Tuesday, 18 February 2014


Kemp's Ridley Sea Turtle - Lepidochelys kempii
The storm's which have been blowing on and off all year have finally begun to make beachcombing a) safe and b) worthwhile. Having had a good look at Littlehampton over the weekend I managed to find tons of stuff but more of that another day. Last night I got a phone call from PB to say that SM had found what he thought was a Loggerhead Turtle on the beach at Saltdean! By now it was pitch black and I had no chance til the morning.

After a while it suddenly dawned on me that this brilliant opportunity could be washed back out to sea at high-tide. I quickly went on the net and found that high-tide was at 00:18hrs. That meant I had to go tonight if I was to make sure it hadn't been washed away with the tide. I grabbed my camera and Dad and we headed off with some further instructions as to its whereabouts. Soon enough we had located the turtle and set about grabbing some photographs. As soon as I saw the animal alarm bells rang that it didn't seem to have a big enough head for a Loggerhead. Anyway I took as many photos as possible as I vaguely remembered that both the underside and top side were needed to ID some of the species.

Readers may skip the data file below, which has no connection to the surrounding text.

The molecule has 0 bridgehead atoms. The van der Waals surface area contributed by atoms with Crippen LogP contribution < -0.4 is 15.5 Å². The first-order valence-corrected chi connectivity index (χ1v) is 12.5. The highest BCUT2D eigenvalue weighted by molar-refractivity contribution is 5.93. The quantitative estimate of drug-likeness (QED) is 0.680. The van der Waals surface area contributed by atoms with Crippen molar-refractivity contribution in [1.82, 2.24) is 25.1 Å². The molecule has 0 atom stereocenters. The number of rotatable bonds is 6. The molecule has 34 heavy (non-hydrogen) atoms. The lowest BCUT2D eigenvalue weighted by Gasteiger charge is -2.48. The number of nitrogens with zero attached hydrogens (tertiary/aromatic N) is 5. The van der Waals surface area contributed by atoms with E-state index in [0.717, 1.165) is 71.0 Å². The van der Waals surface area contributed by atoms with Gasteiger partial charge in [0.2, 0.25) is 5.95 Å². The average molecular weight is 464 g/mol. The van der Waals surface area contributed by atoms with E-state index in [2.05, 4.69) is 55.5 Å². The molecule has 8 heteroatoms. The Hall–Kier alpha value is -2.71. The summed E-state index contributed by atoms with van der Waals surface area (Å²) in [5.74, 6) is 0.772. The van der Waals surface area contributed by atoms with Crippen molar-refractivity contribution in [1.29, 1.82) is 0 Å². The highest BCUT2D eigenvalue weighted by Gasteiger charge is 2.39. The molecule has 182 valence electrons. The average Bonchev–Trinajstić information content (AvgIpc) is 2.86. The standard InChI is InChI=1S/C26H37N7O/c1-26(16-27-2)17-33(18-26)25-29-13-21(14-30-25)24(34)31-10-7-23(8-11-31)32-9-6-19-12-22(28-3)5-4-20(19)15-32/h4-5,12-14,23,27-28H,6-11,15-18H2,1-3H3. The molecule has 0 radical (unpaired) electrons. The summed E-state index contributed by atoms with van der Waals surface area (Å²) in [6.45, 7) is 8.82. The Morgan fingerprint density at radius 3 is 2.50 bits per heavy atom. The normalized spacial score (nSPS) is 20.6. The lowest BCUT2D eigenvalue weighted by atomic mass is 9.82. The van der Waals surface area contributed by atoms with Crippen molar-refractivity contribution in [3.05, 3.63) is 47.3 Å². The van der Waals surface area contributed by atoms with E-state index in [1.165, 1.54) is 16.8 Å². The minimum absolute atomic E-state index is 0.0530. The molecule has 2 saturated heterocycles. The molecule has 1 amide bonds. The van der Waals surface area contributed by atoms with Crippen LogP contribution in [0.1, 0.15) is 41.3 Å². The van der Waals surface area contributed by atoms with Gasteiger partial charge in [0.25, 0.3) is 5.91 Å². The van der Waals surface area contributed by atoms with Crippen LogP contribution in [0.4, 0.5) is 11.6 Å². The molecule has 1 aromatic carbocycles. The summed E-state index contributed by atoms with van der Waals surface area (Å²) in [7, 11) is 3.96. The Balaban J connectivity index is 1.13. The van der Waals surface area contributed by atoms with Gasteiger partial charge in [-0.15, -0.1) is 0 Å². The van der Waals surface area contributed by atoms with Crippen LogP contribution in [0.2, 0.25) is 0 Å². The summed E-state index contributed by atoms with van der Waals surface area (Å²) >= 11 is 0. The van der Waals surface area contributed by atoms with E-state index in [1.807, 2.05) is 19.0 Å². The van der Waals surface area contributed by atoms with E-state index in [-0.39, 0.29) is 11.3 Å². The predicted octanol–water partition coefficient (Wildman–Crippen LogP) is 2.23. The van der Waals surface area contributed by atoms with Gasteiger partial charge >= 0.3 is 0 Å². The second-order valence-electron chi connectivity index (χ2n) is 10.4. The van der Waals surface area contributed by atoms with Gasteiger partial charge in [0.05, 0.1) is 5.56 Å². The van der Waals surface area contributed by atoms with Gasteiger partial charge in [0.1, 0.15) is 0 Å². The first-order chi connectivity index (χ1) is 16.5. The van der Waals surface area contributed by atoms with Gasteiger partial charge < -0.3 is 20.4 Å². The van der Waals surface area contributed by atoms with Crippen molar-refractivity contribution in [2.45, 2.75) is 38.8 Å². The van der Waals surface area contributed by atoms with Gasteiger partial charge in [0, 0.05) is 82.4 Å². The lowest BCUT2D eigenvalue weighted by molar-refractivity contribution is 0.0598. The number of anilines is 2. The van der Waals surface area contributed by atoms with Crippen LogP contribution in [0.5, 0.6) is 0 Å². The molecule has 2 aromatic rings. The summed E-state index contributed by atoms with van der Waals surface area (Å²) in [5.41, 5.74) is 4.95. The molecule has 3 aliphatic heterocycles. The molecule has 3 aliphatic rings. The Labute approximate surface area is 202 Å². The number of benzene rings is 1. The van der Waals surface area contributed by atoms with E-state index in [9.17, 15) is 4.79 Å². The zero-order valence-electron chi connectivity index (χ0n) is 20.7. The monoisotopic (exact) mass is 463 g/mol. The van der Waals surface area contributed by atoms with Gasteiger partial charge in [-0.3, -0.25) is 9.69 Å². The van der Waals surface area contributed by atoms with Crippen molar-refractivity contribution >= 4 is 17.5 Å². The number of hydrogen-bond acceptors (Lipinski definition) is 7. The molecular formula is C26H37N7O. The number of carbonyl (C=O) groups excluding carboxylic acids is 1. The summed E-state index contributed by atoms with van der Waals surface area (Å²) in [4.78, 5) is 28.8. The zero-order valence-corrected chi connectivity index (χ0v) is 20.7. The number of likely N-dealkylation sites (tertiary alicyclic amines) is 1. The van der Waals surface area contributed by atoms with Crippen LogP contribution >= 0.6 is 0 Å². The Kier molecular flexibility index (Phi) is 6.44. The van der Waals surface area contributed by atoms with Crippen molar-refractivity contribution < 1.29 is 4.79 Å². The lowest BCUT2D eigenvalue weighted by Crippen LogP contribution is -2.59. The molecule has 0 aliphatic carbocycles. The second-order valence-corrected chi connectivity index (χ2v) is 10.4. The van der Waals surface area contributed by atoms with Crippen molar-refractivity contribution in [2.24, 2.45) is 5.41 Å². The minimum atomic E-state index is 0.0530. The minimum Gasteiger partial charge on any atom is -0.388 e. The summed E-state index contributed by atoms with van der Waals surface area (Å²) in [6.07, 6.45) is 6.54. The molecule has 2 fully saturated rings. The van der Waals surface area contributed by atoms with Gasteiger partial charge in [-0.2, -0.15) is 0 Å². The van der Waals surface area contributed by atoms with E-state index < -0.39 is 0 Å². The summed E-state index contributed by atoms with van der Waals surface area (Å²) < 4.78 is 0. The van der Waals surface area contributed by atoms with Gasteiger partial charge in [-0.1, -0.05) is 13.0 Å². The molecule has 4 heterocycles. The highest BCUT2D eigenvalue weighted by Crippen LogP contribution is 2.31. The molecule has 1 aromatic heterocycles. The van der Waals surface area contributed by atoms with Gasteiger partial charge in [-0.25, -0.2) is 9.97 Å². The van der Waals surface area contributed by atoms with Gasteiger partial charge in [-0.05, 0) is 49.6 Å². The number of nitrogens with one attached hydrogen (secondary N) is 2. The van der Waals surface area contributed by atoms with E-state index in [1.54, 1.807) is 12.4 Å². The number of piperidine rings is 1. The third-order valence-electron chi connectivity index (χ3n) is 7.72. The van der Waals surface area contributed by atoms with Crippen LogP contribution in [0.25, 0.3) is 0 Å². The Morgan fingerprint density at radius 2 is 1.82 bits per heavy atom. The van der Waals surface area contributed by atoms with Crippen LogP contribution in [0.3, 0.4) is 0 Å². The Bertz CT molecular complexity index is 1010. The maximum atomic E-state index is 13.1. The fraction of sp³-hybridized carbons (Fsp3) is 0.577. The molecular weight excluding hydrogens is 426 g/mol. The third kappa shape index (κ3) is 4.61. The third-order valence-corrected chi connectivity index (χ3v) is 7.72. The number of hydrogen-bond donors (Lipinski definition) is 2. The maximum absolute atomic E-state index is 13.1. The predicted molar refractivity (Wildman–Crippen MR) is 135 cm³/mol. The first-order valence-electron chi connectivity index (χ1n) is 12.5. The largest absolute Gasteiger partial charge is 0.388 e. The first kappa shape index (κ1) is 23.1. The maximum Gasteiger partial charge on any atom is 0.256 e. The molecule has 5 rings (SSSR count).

Front flipper
When I arrived home I began to do some investigation work and I was fairly certain it wasn't a Loggerhead Turtle. I had narrowed it down to a Ridley Sea Turtle however there are two species, the Olive and the Kemp's. Luckily help was on hand and MC who has some decent experience was able to help confirm the ID. Steven also contacted me and we had both come to the same result...it was actually the World's Rarest Sea Turtle - the Kemp's Ridley Sea Turtle. Truly unbelievable and I cannot believe that it was stranded on the beach at Saltdean. It is incredible what you can find along the beach after storms and this just goes to prove it. Following a big Loggerhead in Worthing in late December what is going to be next! Many thanks and well done to Steven for finding it and to Pete for letting me know about it in the first place.

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